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County staff assist Sonoma County in fire recovery efforts
Published on November 09, 2017
When small counties are confronted with a huge emergency, they can easily become overwhelmed. The recent fires in Northern California did just that and a call for help went out to all the other counties in the state. Placer County responded with staff to help with the emergency.
About a dozen Placer County staff members have worked shifts in the past weeks and continue to work in various positions. More staff is scheduled for deployment into December. Placer continues to send assistance for the recovery, including staff from the Office of Emergency Services, Department of Public Works and Facilities, Health and Human Services, Adult System of Care and Environmental Health.
“When major incidents like the recent fires hit a county hard, other counties in the state try to help with key staff support,” said John McEldowney, Placer County’s emergency services manager. “Placer County was fortunate to be to able help this time and it is great training for those Placer employees who volunteered to go. That will only help us in the future when a major incident befalls us here in Placer County.”
The damage to structures is tangible; it is easily seen and repaired. Emotional scars on survivors who lost everything from homes to possessions to loved ones can be more difficult to repair. Adult System of Care staff deployed to schools in Sonoma County to work with students, parents and school staff in processing the horrific experiences they had suffered.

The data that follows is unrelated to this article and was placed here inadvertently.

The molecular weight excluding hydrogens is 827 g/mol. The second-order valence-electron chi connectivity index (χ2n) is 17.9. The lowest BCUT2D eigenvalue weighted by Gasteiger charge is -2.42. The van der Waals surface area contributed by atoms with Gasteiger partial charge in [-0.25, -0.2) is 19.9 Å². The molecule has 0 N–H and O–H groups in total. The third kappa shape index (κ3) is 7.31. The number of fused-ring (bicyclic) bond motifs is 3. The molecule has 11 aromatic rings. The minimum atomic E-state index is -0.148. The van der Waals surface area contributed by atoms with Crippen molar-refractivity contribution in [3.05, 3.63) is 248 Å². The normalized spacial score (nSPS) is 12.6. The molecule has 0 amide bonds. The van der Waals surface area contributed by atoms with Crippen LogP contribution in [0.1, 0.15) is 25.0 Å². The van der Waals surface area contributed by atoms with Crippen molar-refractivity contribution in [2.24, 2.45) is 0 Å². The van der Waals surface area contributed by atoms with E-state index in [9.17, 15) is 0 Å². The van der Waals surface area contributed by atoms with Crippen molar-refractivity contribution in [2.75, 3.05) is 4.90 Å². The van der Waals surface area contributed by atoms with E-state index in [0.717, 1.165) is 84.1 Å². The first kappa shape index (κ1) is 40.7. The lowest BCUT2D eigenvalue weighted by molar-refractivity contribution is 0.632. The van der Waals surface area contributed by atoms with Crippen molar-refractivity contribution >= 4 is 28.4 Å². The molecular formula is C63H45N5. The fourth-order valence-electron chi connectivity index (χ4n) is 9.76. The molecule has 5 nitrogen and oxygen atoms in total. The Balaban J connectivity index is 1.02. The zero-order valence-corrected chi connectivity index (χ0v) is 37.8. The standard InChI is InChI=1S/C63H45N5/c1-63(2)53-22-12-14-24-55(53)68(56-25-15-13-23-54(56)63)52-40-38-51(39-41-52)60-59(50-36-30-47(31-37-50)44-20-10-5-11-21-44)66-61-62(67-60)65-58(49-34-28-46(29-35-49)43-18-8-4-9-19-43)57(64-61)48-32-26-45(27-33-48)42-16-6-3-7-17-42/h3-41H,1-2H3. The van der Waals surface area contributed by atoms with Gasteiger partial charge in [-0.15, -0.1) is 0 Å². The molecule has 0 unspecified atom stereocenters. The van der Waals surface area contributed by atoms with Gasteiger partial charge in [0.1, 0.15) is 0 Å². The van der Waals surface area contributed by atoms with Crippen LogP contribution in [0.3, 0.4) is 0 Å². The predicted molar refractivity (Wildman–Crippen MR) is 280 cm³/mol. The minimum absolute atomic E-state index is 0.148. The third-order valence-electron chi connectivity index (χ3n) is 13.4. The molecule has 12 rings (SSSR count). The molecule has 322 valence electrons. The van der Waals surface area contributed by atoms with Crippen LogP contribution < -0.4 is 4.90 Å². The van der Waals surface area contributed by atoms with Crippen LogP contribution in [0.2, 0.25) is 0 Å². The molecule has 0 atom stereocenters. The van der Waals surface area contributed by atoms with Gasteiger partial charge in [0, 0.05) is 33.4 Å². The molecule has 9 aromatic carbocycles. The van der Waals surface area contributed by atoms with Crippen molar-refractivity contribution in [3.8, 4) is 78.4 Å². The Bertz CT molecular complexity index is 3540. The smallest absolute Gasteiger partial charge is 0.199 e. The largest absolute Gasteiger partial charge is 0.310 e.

“We had an opportunity to connect with some people, both students and staff, but I think the bulk of the need for emotional support is going to be experienced and expressed once those who experienced the trauma and the losses begin to settle into a new normal,” said Bill Thomas, a quality assurance program specialist with Placer Adult System of Care. “Many are still in survival mode and are not yet at a place where they can process the emotional component of what they’ve been through.”
Behavioral health worker Scott Genschmer spent several days in Santa Rosa working at two different schools. At one, more than 100 students and five teachers had been displaced by the fire, many from the devastated Coffey Park neighborhood. Kids showed him cell phone photos of their homes, reduced to rubble.
In the midst of that devastation, experienced mental health professionals were crucial.
"They are trying to put one foot in front of the other. Crisis counseling is incredibly important. It starts the healing process early on," he said. "If you experience trauma and go without mental health support, it can get worse over time."
The disaster hit close to home for Genschmer, whose mother was evacuated from Calistoga for a week and came to Roseville. Her neighborhood, thankfully, was spared.
"This could easily happen in Placer County," Genschmer said. "It's our responsibility to help others in need. When the call comes, we need to raise our hands."
More than 6,000 homes were destroyed in Sonoma County communities. The massive job of cleaning up all the debris and ash left behind in the wake of these devastating wildfires prompted a request for assistance. Placer County is sending four registered environmental health specialists to oversee the site remediation and debris removal work, to make sure each home site is free of hazardous materials so they can start rebuilding as soon as possible. Others will help relieve Sonoma County staff and keep up with health inspections and other work until the situation returns to a more normal pace.